Director: Prabhu Solomon
Cast: Kovai Sarala, Nila, Ashwin, Thambi Ramaiah, Nanjil Sampath, Pazha Karuppaiah and Gnanasambandan among others
Cinematography: M Jeevan
Music: Nivas K Prasanna
Make up: Shankar, M K Raju (Kovai Sarala)
Rating: 3.75 stars
Director Prabhu Solomon, who moved audiences to tears with his ‘Myna’, comes back to narrate yet another compelling, powerful story called ‘Sembi’.
The film is about an elderly tribal woman called Veeraththaai (Kovai Sarala) who demands justice for her 10-year-old granddaughter Sembi (Nila) who has been ravaged and mauled by a pack of peadophiles who are drunk on power and position.
Almost the entire first half of the film is simply world class. Make no mistake about it, Prabhu Solomon is at his finest.
Be it the narration or the visuals or the make up or the acting of every single character that appears on screen, everything is spectacularly perfect in the first half.
However, the same cannot be said of the second half. The half after the break turns a little commercial in nature with a few dramatic sequences that seem far fetched and exaggerated. Also, there is more conversation ( quite a bit of which is irrelevant to the plot) and this somehow reduces the intensity of the film.
Thankfully though, Prabhu Solomon again focuses on the central theme of his film and the story again starts picking up pace to end on a really satisfying note.
In my reckoning, the two actors who play the lead in this film deserve a National Award each. Kovai Sarala, who plays Veeraththaai, and the child artiste Nila, who plays the titular role of Sembi, are both outstanding and in a league of their own.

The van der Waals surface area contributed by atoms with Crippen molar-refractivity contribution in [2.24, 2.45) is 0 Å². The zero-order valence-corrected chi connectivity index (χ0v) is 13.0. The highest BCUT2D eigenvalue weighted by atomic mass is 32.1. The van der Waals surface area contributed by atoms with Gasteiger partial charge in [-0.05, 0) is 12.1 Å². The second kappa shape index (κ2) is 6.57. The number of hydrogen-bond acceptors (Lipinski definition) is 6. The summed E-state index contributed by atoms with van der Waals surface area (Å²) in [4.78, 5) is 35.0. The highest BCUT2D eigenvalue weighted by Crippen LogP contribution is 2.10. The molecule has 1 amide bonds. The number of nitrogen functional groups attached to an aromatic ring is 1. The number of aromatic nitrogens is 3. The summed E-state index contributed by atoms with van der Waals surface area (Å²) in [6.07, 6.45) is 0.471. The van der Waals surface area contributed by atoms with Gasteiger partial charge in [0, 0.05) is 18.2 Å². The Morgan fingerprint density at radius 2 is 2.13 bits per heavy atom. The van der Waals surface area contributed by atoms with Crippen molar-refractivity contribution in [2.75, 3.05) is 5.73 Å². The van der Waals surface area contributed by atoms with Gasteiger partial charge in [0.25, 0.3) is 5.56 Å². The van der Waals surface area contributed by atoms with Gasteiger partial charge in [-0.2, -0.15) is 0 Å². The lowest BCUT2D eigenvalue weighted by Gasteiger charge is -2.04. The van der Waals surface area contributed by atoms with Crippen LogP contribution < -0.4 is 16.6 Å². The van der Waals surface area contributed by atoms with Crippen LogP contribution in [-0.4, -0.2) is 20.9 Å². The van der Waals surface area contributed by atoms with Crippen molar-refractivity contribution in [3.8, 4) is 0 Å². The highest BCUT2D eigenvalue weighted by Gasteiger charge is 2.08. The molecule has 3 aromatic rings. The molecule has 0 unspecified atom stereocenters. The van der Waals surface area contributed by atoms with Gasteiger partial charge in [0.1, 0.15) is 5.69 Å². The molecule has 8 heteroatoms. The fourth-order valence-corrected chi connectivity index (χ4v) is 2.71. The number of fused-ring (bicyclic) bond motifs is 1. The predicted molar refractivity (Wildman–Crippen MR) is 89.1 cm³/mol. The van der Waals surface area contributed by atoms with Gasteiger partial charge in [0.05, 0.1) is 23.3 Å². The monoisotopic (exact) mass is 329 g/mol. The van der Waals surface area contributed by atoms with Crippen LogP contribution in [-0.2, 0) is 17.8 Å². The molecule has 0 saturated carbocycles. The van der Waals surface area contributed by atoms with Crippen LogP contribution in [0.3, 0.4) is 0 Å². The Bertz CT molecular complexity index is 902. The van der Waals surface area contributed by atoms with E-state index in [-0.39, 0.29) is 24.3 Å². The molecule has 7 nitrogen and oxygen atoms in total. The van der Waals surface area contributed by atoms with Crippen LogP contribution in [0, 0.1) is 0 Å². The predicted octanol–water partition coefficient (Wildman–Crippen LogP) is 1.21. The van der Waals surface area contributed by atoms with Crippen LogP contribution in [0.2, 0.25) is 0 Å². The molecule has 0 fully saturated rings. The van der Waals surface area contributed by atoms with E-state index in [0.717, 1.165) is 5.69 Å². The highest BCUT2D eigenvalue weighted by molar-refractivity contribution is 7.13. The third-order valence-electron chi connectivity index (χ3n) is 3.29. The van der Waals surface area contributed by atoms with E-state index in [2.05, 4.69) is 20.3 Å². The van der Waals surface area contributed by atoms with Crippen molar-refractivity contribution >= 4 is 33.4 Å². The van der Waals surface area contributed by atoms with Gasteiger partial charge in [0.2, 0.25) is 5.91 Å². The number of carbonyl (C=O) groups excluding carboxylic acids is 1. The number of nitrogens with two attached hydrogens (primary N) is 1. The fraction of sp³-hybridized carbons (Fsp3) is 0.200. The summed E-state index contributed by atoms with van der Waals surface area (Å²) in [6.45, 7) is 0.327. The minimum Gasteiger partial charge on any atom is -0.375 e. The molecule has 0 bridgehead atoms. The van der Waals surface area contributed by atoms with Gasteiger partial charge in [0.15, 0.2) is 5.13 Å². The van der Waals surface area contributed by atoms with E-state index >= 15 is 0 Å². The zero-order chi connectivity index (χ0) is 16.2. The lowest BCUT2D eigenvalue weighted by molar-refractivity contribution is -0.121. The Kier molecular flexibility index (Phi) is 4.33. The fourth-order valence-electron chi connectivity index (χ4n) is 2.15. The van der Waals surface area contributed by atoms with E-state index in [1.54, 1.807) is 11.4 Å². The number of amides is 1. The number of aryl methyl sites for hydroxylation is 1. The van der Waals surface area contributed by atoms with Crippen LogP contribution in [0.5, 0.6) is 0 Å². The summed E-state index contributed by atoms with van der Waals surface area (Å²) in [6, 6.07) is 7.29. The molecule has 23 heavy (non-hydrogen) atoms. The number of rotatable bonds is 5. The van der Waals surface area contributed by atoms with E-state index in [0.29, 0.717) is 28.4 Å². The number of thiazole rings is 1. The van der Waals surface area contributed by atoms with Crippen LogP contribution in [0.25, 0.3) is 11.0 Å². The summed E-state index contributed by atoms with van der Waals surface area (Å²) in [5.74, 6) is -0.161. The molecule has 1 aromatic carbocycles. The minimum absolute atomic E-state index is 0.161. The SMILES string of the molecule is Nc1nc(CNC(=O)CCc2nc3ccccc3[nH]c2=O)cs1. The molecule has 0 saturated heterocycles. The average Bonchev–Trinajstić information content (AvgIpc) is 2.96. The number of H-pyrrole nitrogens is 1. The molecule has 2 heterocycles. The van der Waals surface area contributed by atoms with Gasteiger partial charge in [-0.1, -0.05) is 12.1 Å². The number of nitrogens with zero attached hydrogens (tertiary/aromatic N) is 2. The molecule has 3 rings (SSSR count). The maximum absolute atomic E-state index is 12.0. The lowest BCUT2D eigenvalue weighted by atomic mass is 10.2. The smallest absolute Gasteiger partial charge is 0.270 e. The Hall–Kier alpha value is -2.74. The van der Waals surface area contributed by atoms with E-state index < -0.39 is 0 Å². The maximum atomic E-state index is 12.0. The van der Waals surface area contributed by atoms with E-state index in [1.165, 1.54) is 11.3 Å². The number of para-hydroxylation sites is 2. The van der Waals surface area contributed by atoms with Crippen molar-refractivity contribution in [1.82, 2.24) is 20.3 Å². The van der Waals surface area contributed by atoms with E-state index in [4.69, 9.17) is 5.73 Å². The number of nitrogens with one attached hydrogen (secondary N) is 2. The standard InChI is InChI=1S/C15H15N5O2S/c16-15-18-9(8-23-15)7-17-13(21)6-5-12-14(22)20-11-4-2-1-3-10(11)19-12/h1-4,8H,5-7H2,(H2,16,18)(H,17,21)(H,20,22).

In fact, Kovai Sarala delivers her career-best performance in this film. The popular comedienne departs from her preferred genre of comedy and delivers an intense performance that is serious in nature from start to finish.
Her appearance, body language, dialogue delivery and her measured performance on the whole are just phenomenal, making one wonder why directors did not explore this facet of the actress until now.
Nila, who plays Sembi, is a natural performer and a perfect fit for the character. She comes up with an exceptional performance to become the soul of the film. Her innocent laugh makes you smile while her cries make your heart melt. Everything about her in the film is realistic. She comes up with a performance that can be defined as nothing less than stellar. Take for instance a court scene in which she is brought in front of her oppressors. The manner in which she trembles and cries in fear is so spot on that you actually empathise with her.
Pazha Karuppaiah, Nanjil Sampath and Thambi Ramaiah all deliver commendable performances. Cooku with Comali fame Ashwin comes into the picture towards the end of the first half. He is portrayed as the hero of the film and does a reasonably good job.
On the technical front, cinematographer Jeevan’s visuals are simply out of this world. The shots, the colour, the lighting and the frames are all a class apart. Each and every scene in the first half is breathtakingly beautiful. Yet another strong contender for the National Award for cinematography next year.
Complementing his visuals are Nivas K Prasanna’s intense background score. The cinematographer and the music director, between them, lift the standard of ‘Sembi’ to an altogether different level.
Prabhu Solomon seems to have delivered a winner and a handsome one at that!